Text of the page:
Stock Market Crash of 1929 - Learn From the Past

Read about the factors influencing the stock market crash of 1929 and compare that situation with current standings of world economies. Surprised?

Almost every person in developed countries and probably even all over the world has at least heard for stock market crash of 1929. What was it all about to make such a noisy story out of it?

Before the Crash

Well, to keep the long story short, after the First World War United States have enjoyed great economic expansion. In the last three years before the crash the industrial production output has increased by 25% a year. The economic boom was mostly driven by electricity wide spreading and purchases of electrical appliances. The 20s were a great age for most of Americans, often addressed as rebirth of America; people were living in wealth and excess.

Stock market has followed the economic expansion big time. In the last three years before the stock market crash of 1929 major stock market indices raised almost 400%. Everybody was talking about stocks and how easy it is to make a lot of money on the stock exchange. The huge optimism among Americans made them believe that stock market would continue to rise indefinitely. Hundreds of thousands of Americans invested heavily in stocks and a lot of fresh invested money was actually borrowed by brokers and banks. Lending (margin buying) reached about two thirds of the buying value and by August 1929 over $8.5 billion of stocks was bought on loan, which was more than the entire amount of currency circulating in U.S. in those times. The price to earnings ratio, which is often used as basic indicator of how expensive/overbought the stocks are, has far exceeded historical average of around 15 by reaching 32.6 in September 1929 for the S&P Composite Index. The Dow Jones Industrial Average picked on 24th of October at 381.17 points.

Stock Market Crash 1929 Major Events

The stock market collapse started on 24th October (Black Thursday), when trading volume was about three times higher than on normal trading day. This caused the ticker tapes were in nearly 90 minutes delays behind the market. The closing price of Dow Index was around 9% below the closing price of the previous day. Several Wall Street bankers have met to find a solution to prevent panic selling of stocks. They came up with an idea of deliberate buying of large blocks of blue-chip shares, starting with U.S. Steel and others. The success of this strategy was very time limited, because on 28th of October - Black Monday, market felt again on high trading volume by -13%. Black Monday was followed by Black Tuesday, the day which most historians agree to represent the starting point of Great Depression, a 12-year era that affected Western industrialized countries and did not end until the beginning of World War II. Ticker tape machines had a 3 hours delay on Black Tuesday, trading volume has reached a record of 16.4 million shares traded, and panic selling caused the Dow Jones Index to finish -12% lower than the day before.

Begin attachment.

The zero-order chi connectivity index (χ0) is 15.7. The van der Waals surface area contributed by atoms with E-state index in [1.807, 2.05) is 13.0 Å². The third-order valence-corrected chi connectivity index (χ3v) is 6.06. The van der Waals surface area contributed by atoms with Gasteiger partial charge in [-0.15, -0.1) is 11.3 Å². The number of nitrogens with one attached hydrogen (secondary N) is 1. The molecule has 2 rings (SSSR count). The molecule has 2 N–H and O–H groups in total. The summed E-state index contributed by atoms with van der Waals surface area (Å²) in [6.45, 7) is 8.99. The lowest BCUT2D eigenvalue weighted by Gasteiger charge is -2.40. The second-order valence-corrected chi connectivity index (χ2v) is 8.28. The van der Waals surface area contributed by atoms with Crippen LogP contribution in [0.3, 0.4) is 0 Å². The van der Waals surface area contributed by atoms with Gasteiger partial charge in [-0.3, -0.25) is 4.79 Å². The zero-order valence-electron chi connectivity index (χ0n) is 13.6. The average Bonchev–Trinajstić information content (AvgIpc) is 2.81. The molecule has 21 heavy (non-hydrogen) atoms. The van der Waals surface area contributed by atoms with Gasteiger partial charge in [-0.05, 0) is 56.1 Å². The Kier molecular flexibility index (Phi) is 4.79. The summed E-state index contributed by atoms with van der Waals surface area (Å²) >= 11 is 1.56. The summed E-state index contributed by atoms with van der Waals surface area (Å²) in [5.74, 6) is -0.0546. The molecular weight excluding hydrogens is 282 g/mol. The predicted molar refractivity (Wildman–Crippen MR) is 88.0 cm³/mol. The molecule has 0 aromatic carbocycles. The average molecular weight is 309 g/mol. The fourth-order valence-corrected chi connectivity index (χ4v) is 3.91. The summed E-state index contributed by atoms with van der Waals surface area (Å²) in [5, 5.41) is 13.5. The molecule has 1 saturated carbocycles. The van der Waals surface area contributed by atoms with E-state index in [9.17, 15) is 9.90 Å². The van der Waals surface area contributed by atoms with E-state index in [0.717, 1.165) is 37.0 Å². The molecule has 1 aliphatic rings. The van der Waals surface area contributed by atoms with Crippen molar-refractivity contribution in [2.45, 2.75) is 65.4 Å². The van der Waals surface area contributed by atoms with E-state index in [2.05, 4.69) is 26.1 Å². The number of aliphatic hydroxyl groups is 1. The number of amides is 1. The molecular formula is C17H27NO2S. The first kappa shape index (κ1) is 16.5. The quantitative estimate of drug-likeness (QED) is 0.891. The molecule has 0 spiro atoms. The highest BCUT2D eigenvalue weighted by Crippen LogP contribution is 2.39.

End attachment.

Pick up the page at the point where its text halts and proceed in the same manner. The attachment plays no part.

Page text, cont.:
After the Crash

With some bear market rally periods in between, the stock market continued declining until July 1932, when Dow had bottomed by 41 points. This was nearly 90% drop from the 381 high in 1929. It took the market 22 years before it reached the nominal levels already seen in 1929, but if speaking in real terms, anyone who bought stocks just before the market crash in 1929 and held them afterwards, did never get back to even because of life pass.

An important action after studying the crash was a Glass-Steagall Act which passed the U.S. Senate in 1933. This act has mandated a separation between commercial banks lending the money to the people and investment banks, which are involved in securities business.

What Caused the Crash?

Economists are not uniform in explaining the reasons for the crash. Not all of them believe that stocks were in a bubble that time, since they have merely tracked the expected rise in dividend payouts in rapid economic expansion. Although, there were also some warnings coming out before the stock market crash of 1929 that stocks are expensive and correction is expectable after 6 year of continual growth. After the crash people went from over optimism to over pessimism about the economic outlook, they decreased spending sharply and companies were hit hard by this trend for years. Many economists believe that this should be just normal economic cycle, but the panic and mass psychology among people brought it to historic extremes.

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